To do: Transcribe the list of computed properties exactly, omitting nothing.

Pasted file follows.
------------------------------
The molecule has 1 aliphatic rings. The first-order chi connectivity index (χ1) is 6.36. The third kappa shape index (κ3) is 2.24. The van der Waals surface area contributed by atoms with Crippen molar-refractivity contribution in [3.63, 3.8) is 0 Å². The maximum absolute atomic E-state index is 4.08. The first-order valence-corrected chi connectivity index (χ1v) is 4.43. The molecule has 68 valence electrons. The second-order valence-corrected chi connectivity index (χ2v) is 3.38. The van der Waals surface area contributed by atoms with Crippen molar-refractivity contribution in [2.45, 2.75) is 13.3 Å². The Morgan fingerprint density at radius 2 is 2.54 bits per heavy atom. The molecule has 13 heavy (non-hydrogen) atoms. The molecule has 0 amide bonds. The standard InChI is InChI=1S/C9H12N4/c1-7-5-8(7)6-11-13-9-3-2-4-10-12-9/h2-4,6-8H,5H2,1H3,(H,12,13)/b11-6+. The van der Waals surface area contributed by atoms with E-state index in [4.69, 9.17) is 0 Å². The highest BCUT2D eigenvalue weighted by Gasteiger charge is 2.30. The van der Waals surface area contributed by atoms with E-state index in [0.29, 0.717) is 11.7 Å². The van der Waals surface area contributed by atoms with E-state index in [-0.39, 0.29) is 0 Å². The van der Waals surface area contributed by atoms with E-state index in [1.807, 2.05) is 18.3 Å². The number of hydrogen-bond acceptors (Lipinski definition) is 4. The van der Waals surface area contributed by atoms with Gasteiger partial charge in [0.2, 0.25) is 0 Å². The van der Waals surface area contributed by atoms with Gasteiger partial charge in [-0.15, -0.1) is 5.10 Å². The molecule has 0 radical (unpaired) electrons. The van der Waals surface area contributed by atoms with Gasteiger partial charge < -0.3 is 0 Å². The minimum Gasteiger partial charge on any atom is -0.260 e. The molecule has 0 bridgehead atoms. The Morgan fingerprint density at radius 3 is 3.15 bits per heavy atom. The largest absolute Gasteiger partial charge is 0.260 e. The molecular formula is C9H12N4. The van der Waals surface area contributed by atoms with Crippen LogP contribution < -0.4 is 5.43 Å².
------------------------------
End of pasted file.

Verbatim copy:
The molecule has 1 aliphatic rings. The first-order chi connectivity index (χ1) is 6.36. The third kappa shape index (κ3) is 2.24. The van der Waals surface area contributed by atoms with Crippen molar-refractivity contribution in [3.63, 3.8) is 0 Å². The maximum absolute atomic E-state index is 4.08. The first-order valence-corrected chi connectivity index (χ1v) is 4.43. The molecule has 68 valence electrons. The second-order valence-corrected chi connectivity index (χ2v) is 3.38. The van der Waals surface area contributed by atoms with Crippen molar-refractivity contribution in [2.45, 2.75) is 13.3 Å². The Morgan fingerprint density at radius 2 is 2.54 bits per heavy atom. The molecule has 13 heavy (non-hydrogen) atoms. The molecule has 0 amide bonds. The standard InChI is InChI=1S/C9H12N4/c1-7-5-8(7)6-11-13-9-3-2-4-10-12-9/h2-4,6-8H,5H2,1H3,(H,12,13)/b11-6+. The van der Waals surface area contributed by atoms with E-state index in [4.69, 9.17) is 0 Å². The highest BCUT2D eigenvalue weighted by Gasteiger charge is 2.30. The van der Waals surface area contributed by atoms with E-state index in [0.29, 0.717) is 11.7 Å². The van der Waals surface area contributed by atoms with E-state index in [-0.39, 0.29) is 0 Å². The van der Waals surface area contributed by atoms with E-state index in [1.807, 2.05) is 18.3 Å². The number of hydrogen-bond acceptors (Lipinski definition) is 4. The van der Waals surface area contributed by atoms with Gasteiger partial charge in [0.2, 0.25) is 0 Å². The van der Waals surface area contributed by atoms with Gasteiger partial charge in [-0.15, -0.1) is 5.10 Å². The molecule has 0 radical (unpaired) electrons. The van der Waals surface area contributed by atoms with Gasteiger partial charge < -0.3 is 0 Å². The minimum Gasteiger partial charge on any atom is -0.260 e. The molecule has 0 bridgehead atoms. The Morgan fingerprint density at radius 3 is 3.15 bits per heavy atom. The largest absolute Gasteiger partial charge is 0.260 e. The molecular formula is C9H12N4. The van der Waals surface area contributed by atoms with Crippen LogP contribution < -0.4 is 5.43 Å².